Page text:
The first section of the novel parallels the start of Keating and Roark's respective careers. When Roark finally strikes out on his own, it represents a turning point in the action.
After setting up Roark's career and the complications that come up at work, Rand introduces love to the mix. At this stage in the game, Roark is battling for both his professional and his love life.
Roark and Dominique start a complex emotional and physical affair in secret while Dominique grows further connected to Peter Keating and Toohey at The Banner. The cast of characters is, at this point, all assembled, and rivalries start to become apparent.
Roark goes to trial over the Stoddard Temple debacle (or disaster) and Dominique marries Keating. Everything sort of blows up in people's faces here as Roark's career and personal life becomes epically stormy. The events in this section impact everyone in the novel, though, not just Roark.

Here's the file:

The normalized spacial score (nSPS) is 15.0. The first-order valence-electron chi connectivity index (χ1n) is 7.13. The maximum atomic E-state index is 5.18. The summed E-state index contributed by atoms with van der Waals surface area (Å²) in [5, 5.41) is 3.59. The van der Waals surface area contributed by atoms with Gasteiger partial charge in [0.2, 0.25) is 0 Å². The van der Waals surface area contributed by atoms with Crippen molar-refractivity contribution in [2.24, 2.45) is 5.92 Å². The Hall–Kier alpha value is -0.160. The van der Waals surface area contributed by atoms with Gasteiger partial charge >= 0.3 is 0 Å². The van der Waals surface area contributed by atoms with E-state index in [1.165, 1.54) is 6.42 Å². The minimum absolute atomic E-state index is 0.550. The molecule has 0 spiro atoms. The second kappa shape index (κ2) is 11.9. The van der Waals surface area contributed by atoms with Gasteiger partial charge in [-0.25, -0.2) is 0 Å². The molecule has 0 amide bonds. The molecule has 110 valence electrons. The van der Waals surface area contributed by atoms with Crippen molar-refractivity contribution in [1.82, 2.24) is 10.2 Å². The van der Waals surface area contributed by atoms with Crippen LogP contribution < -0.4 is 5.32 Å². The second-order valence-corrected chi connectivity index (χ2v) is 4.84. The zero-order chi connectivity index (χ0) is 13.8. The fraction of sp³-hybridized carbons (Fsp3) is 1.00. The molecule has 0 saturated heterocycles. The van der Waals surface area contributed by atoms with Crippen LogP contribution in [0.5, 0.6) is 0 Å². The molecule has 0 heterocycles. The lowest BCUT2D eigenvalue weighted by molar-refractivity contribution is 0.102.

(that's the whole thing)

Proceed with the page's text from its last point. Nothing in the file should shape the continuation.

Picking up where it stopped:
Rather than resolve things, Rand makes them more complicated by having Roark continue to struggle with his career and by having Dominique move on to another man: Dominique and Keating's marriage disintegrates and she ends up leaving him for Gail Wynand.
This book is so long that it has a series of climaxes and denouements and build-ups to new conflicts and climaxes. However, Roark's commission of the Cortlandt House and Wynand and Roark's bromance signal the wrap-up of the novel and pave the way for the conclusion.
Roark blows up the Cortlandt House, goes on trial, and wins both the trial and Dominique. The end.